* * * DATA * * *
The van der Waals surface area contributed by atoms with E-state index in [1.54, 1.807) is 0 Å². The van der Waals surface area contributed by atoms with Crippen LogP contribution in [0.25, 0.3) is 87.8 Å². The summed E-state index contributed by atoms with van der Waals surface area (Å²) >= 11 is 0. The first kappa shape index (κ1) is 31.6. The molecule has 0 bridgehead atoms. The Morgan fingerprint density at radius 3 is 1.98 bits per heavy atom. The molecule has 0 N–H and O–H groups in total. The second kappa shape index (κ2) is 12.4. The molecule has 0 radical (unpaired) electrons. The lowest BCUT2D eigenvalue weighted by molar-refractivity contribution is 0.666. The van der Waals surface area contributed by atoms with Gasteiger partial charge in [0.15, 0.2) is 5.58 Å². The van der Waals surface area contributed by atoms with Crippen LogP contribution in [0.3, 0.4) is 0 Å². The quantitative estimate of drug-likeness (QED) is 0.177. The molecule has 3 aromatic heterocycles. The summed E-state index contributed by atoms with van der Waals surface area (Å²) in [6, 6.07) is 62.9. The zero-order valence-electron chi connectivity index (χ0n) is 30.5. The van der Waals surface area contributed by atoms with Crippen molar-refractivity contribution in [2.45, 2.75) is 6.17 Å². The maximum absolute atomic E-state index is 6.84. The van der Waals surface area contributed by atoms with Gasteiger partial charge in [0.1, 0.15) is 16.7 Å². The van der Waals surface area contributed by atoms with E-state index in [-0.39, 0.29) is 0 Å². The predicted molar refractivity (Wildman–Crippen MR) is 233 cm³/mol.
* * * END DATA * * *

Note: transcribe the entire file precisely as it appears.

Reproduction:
The van der Waals surface area contributed by atoms with E-state index in [1.54, 1.807) is 0 Å². The van der Waals surface area contributed by atoms with Crippen LogP contribution in [0.25, 0.3) is 87.8 Å². The summed E-state index contributed by atoms with van der Waals surface area (Å²) >= 11 is 0. The first kappa shape index (κ1) is 31.6. The molecule has 0 bridgehead atoms. The Morgan fingerprint density at radius 3 is 1.98 bits per heavy atom. The molecule has 0 N–H and O–H groups in total. The second kappa shape index (κ2) is 12.4. The molecule has 0 radical (unpaired) electrons. The lowest BCUT2D eigenvalue weighted by molar-refractivity contribution is 0.666. The van der Waals surface area contributed by atoms with Gasteiger partial charge in [0.15, 0.2) is 5.58 Å². The van der Waals surface area contributed by atoms with Crippen LogP contribution in [0.3, 0.4) is 0 Å². The quantitative estimate of drug-likeness (QED) is 0.177. The molecule has 3 aromatic heterocycles. The summed E-state index contributed by atoms with van der Waals surface area (Å²) in [6, 6.07) is 62.9. The zero-order valence-electron chi connectivity index (χ0n) is 30.5. The van der Waals surface area contributed by atoms with Crippen molar-refractivity contribution in [2.45, 2.75) is 6.17 Å². The maximum absolute atomic E-state index is 6.84. The van der Waals surface area contributed by atoms with Gasteiger partial charge in [0.1, 0.15) is 16.7 Å². The van der Waals surface area contributed by atoms with E-state index in [-0.39, 0.29) is 0 Å². The predicted molar refractivity (Wildman–Crippen MR) is 233 cm³/mol.